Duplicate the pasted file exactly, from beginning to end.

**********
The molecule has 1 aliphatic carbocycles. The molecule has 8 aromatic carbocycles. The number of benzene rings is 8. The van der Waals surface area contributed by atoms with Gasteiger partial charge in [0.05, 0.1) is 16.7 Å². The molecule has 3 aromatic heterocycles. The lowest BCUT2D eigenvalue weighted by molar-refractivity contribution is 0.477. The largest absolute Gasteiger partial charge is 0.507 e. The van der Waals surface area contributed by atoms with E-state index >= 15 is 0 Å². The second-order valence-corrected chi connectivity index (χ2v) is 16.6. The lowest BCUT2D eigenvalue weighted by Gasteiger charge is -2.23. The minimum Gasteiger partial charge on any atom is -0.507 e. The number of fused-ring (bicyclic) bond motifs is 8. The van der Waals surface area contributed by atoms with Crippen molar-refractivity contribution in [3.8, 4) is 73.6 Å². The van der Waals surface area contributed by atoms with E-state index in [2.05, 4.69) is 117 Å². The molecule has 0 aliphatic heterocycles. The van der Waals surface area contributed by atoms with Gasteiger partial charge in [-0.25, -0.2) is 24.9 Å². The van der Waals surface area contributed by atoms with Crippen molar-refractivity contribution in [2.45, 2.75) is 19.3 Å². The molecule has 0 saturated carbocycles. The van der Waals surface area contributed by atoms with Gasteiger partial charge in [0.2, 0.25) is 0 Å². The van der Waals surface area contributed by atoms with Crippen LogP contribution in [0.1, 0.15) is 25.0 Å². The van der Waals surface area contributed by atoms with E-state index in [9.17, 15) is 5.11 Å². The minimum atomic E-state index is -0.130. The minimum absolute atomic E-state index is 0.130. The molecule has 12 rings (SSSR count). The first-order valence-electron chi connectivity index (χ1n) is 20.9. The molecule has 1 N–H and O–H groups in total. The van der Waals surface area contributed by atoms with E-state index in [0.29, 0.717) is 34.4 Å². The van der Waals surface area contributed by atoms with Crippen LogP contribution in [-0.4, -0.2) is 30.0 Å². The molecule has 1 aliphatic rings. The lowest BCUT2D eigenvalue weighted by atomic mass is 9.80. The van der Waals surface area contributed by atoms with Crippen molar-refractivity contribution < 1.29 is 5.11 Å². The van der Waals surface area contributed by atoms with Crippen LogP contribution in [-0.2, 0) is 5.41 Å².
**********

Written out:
The molecule has 1 aliphatic carbocycles. The molecule has 8 aromatic carbocycles. The number of benzene rings is 8. The van der Waals surface area contributed by atoms with Gasteiger partial charge in [0.05, 0.1) is 16.7 Å². The molecule has 3 aromatic heterocycles. The lowest BCUT2D eigenvalue weighted by molar-refractivity contribution is 0.477. The largest absolute Gasteiger partial charge is 0.507 e. The van der Waals surface area contributed by atoms with E-state index >= 15 is 0 Å². The second-order valence-corrected chi connectivity index (χ2v) is 16.6. The lowest BCUT2D eigenvalue weighted by Gasteiger charge is -2.23. The minimum Gasteiger partial charge on any atom is -0.507 e. The number of fused-ring (bicyclic) bond motifs is 8. The van der Waals surface area contributed by atoms with Crippen molar-refractivity contribution in [3.8, 4) is 73.6 Å². The van der Waals surface area contributed by atoms with E-state index in [2.05, 4.69) is 117 Å². The molecule has 0 aliphatic heterocycles. The van der Waals surface area contributed by atoms with Gasteiger partial charge in [-0.25, -0.2) is 24.9 Å². The van der Waals surface area contributed by atoms with Crippen molar-refractivity contribution in [2.45, 2.75) is 19.3 Å². The molecule has 0 saturated carbocycles. The van der Waals surface area contributed by atoms with Gasteiger partial charge in [0.2, 0.25) is 0 Å². The van der Waals surface area contributed by atoms with Crippen LogP contribution in [0.1, 0.15) is 25.0 Å². The van der Waals surface area contributed by atoms with E-state index in [9.17, 15) is 5.11 Å². The minimum atomic E-state index is -0.130. The minimum absolute atomic E-state index is 0.130. The molecule has 12 rings (SSSR count). The first-order valence-electron chi connectivity index (χ1n) is 20.9. The molecule has 1 N–H and O–H groups in total. The van der Waals surface area contributed by atoms with E-state index in [0.29, 0.717) is 34.4 Å². The van der Waals surface area contributed by atoms with Crippen LogP contribution in [-0.4, -0.2) is 30.0 Å². The molecule has 1 aliphatic rings. The lowest BCUT2D eigenvalue weighted by atomic mass is 9.80. The van der Waals surface area contributed by atoms with Crippen molar-refractivity contribution < 1.29 is 5.11 Å². The van der Waals surface area contributed by atoms with Crippen LogP contribution in [-0.2, 0) is 5.41 Å².